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|Aims And Background|
|Significance & Innovation|
|Approach & Methodology|
|Communication of Results|
|Role of Personnel|
|Role of Administering Organisation|
|School of Indigenous Studies UWA|
Existing research indicates that attitudes within the broader Australian public are positive towards Indigenous reconciliation (Sweeney et al., 1996; Gomersall et al., 2000). Such reconciliation is not simply a process where past hurts and injustices are recognised for improved understanding of contemporary Aboriginal Australians and shared recognition of and respect for all Australians (Council for Aboriginal Reconciliation, 1993).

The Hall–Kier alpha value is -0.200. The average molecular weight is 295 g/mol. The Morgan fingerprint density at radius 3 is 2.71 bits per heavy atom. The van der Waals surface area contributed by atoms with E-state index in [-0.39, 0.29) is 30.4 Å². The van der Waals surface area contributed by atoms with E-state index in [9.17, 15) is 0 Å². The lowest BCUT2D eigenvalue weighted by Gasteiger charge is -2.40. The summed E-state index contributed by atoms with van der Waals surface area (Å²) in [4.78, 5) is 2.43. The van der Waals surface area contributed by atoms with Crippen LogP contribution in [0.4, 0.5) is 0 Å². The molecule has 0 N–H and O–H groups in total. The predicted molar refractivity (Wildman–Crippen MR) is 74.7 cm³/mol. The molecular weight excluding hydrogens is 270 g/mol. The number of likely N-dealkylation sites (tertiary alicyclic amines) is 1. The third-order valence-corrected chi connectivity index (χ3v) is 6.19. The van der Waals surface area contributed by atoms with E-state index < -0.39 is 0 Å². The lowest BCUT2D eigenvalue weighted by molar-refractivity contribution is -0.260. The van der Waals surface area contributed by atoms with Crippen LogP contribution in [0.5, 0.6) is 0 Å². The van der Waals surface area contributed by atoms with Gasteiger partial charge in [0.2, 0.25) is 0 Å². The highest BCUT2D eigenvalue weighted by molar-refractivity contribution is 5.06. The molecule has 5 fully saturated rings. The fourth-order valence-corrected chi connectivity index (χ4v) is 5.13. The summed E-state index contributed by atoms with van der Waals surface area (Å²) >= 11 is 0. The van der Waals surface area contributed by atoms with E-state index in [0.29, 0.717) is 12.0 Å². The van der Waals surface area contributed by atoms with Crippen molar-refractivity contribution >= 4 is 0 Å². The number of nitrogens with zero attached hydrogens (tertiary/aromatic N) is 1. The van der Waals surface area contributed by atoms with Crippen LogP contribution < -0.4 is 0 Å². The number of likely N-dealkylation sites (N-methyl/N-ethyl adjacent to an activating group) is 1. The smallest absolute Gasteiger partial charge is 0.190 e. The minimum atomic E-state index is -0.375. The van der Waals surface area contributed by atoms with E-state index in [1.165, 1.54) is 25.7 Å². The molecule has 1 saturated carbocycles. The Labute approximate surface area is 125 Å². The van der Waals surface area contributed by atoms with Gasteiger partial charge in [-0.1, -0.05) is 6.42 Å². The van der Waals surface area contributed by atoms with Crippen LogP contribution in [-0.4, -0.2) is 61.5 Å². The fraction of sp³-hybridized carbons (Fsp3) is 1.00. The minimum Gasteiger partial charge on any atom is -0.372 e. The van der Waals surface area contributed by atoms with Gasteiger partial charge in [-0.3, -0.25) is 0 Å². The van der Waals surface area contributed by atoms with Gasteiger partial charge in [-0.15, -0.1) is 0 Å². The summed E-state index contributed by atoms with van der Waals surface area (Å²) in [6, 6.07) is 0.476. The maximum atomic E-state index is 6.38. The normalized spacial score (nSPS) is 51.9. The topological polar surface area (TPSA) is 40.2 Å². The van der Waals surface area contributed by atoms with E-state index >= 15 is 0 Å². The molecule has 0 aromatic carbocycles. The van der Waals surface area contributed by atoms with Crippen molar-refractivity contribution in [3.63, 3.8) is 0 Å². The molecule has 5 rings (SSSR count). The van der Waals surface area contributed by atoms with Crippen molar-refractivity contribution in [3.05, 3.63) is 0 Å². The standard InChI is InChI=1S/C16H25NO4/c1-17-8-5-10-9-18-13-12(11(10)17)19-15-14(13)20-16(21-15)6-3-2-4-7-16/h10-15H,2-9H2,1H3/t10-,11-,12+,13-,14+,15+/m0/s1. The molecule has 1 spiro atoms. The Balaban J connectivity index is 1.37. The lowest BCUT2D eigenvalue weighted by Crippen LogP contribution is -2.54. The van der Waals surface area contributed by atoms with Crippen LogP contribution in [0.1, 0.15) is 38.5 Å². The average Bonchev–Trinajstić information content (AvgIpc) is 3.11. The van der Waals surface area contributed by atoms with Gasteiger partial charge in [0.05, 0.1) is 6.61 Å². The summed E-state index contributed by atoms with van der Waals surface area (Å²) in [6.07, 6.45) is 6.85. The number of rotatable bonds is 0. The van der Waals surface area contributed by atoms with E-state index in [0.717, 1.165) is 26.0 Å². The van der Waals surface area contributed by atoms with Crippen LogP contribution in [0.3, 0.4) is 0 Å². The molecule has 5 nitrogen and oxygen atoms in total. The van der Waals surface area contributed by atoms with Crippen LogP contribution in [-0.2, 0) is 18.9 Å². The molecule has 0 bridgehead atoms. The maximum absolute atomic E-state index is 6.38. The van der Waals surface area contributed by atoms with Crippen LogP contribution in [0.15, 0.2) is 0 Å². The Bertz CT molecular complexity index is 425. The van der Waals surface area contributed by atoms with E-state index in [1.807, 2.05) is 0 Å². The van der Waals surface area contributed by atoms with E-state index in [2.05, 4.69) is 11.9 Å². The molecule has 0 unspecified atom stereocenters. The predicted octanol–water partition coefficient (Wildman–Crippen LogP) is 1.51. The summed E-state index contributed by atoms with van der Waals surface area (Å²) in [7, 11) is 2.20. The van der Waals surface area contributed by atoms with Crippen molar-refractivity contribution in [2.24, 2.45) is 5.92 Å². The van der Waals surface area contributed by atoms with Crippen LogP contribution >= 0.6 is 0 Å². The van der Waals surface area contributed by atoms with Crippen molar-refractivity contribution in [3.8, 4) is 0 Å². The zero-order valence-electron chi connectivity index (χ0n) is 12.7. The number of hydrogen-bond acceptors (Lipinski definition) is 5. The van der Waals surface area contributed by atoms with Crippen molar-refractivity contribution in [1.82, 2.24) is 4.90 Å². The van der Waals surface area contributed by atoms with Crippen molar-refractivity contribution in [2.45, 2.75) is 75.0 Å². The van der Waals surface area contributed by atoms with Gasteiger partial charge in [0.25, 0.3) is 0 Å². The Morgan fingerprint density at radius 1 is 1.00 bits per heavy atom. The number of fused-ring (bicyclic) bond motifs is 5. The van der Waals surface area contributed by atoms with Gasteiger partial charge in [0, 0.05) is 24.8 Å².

Reconciliation also requires proper understanding of the Aboriginal cultural heritage including, among others, the meaning and interpretation of geographical placenames.
The approach was based on an understanding that people learned about place, history and identity through a combination of sources, such as written publications, web-based information and visual media (e.g. Ginsberg, 1994). Therefore the project methodology was built around a unique combination of scholarly approaches that assembled information, presented perspectives and created meaning and interpretation within a wide range of formats. With stakeholder involvement throughout the process, our methodology was comprised of the following stages.
A desktop study was carried out to: